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This is great news. Somewhere this month, a box will arrive at my house with a new ring for the award trophy and a new MVP Certificate. The trophy itself stands proudly on a cupboard in my parents living room. I might have earned the award, but they made sure I was given the little backpack with the values & the education to make that possible. And while they don’t really understand the technicalities of what I do, they think the world of it when I fly of to the USA because Microsoft likes to talk to me Smile.

While you get the MVP award for contributions over the past year to the community you must realize that being active in the community is a very rewarding endeavor in itself. No, it’s not like you can put a hard dollar amount on it, nor want to. The value is that you help out a lot of people and in return effectively crowd source your IT issues to a global community. It help other and yourself learn and grow. We constantly need to figure out a lot of things in our line of business. Studying, thinking, analyzing, designing, implementing & supporting a wide ever changing IT stack is not a one person or one team job. Sharing insights & experiences (both good and bad) with your peers helps a lot. You grow a global network of highly motivated, experienced & skilled people. A network you can leverage & consult when you need it. A network that you contribute to when you can, where you can. That’s what it’s about. The cost of participating is dwarfed by the return as many hand help make hard work easier. Good bosses & smart organizations have figured this out. During a panel discussion at Dell World Jonathan Copeland used the metaphor that it take a village to raise a kid. I added to it that one day that kid needs to leave the village and go out into the world. Being active in communities helps with both. I’ve also talked about this here.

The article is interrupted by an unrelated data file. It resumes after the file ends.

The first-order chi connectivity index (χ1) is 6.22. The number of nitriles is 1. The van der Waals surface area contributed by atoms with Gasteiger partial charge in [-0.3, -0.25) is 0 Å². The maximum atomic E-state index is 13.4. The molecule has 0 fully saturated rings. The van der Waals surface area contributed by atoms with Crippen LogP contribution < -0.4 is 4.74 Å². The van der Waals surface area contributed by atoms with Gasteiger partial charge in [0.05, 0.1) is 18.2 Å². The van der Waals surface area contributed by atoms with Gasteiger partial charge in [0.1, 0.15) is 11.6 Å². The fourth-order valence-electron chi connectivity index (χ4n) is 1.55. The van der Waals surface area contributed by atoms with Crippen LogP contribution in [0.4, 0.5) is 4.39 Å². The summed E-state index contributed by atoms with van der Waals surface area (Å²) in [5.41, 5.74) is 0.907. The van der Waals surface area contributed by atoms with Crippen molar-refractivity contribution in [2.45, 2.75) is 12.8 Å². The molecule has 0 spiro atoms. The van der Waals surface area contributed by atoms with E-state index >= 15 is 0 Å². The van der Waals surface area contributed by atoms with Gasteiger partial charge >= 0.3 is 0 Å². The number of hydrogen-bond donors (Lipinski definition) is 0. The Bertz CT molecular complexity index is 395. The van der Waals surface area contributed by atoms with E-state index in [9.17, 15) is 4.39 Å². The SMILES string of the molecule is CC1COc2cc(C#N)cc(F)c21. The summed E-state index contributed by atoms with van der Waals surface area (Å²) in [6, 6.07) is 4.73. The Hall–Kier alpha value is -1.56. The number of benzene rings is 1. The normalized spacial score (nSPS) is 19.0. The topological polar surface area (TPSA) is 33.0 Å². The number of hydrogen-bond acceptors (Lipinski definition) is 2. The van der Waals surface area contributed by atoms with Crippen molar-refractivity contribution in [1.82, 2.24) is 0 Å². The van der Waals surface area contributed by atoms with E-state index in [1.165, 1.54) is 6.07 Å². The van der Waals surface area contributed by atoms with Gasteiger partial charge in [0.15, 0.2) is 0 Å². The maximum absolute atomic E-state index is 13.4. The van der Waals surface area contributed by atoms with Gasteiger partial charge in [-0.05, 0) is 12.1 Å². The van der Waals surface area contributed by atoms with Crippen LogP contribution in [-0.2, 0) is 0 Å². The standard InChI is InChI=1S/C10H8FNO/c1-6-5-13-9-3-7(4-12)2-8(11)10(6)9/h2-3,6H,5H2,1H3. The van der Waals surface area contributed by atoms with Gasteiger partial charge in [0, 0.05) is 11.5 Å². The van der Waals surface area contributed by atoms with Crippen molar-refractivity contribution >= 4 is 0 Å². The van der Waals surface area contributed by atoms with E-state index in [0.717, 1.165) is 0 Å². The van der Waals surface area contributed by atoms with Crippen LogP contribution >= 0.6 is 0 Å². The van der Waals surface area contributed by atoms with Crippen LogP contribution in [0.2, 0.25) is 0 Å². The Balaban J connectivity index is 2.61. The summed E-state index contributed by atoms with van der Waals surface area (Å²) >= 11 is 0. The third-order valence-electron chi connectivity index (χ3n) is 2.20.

I’m very happy with my 2014 MVP Award. I cherish the interaction with my fellow MVPs and Microsoft. The 2014 MVP Global Summit is already on my agenda. I’m grateful for the opportunities it brings and the continuous privilege of learning & sharing. See you all on line, at conferences, think tanks & community events & in Bellevue/Redmond.

DELL World 2013 – Tour Of the Acoustic & Storage Testing Labs & Presenting at the Dell TechCenter User Group